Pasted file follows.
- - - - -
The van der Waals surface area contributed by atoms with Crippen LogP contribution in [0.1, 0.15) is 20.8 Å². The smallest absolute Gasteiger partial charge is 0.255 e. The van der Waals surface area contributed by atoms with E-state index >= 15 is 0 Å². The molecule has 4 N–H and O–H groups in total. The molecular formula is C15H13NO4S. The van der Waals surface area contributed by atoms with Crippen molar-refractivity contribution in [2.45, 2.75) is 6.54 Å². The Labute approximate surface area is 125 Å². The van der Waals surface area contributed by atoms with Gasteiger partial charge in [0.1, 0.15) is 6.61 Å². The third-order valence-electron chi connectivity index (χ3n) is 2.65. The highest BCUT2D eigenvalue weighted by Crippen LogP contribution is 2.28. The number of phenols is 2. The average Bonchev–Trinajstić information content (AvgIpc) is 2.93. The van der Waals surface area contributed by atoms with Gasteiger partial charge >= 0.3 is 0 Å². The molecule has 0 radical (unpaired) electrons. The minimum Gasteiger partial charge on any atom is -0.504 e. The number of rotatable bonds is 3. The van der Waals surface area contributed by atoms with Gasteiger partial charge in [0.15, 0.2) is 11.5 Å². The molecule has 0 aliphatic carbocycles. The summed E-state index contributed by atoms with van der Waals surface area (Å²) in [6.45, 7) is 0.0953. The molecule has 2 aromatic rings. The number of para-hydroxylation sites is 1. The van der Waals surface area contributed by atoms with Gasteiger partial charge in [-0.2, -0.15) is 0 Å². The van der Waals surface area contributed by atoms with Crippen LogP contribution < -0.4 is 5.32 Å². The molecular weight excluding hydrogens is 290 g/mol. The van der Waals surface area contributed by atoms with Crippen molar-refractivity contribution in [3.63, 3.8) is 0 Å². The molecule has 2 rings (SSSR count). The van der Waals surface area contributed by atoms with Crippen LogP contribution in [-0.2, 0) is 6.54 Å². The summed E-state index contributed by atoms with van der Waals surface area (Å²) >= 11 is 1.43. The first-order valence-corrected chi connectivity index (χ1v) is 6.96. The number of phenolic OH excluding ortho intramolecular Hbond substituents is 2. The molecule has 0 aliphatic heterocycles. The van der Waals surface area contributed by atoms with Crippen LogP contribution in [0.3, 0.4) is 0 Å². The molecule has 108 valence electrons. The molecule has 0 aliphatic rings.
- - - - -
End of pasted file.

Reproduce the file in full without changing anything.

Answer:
The van der Waals surface area contributed by atoms with Crippen LogP contribution in [0.1, 0.15) is 20.8 Å². The smallest absolute Gasteiger partial charge is 0.255 e. The van der Waals surface area contributed by atoms with E-state index >= 15 is 0 Å². The molecule has 4 N–H and O–H groups in total. The molecular formula is C15H13NO4S. The van der Waals surface area contributed by atoms with Crippen molar-refractivity contribution in [2.45, 2.75) is 6.54 Å². The Labute approximate surface area is 125 Å². The van der Waals surface area contributed by atoms with Gasteiger partial charge in [0.1, 0.15) is 6.61 Å². The third-order valence-electron chi connectivity index (χ3n) is 2.65. The highest BCUT2D eigenvalue weighted by Crippen LogP contribution is 2.28. The number of phenols is 2. The average Bonchev–Trinajstić information content (AvgIpc) is 2.93. The van der Waals surface area contributed by atoms with Gasteiger partial charge >= 0.3 is 0 Å². The molecule has 0 radical (unpaired) electrons. The minimum Gasteiger partial charge on any atom is -0.504 e. The number of rotatable bonds is 3. The van der Waals surface area contributed by atoms with Gasteiger partial charge in [0.15, 0.2) is 11.5 Å². The molecule has 0 aliphatic carbocycles. The summed E-state index contributed by atoms with van der Waals surface area (Å²) in [6.45, 7) is 0.0953. The molecule has 2 aromatic rings. The number of para-hydroxylation sites is 1. The van der Waals surface area contributed by atoms with Gasteiger partial charge in [-0.2, -0.15) is 0 Å². The van der Waals surface area contributed by atoms with Crippen LogP contribution < -0.4 is 5.32 Å². The molecular weight excluding hydrogens is 290 g/mol. The van der Waals surface area contributed by atoms with Crippen molar-refractivity contribution in [3.63, 3.8) is 0 Å². The molecule has 2 rings (SSSR count). The van der Waals surface area contributed by atoms with Crippen LogP contribution in [-0.2, 0) is 6.54 Å². The summed E-state index contributed by atoms with van der Waals surface area (Å²) >= 11 is 1.43. The first-order valence-corrected chi connectivity index (χ1v) is 6.96. The number of phenolic OH excluding ortho intramolecular Hbond substituents is 2. The molecule has 0 aliphatic heterocycles. The van der Waals surface area contributed by atoms with Crippen LogP contribution in [0.3, 0.4) is 0 Å². The molecule has 108 valence electrons. The molecule has 0 aliphatic rings.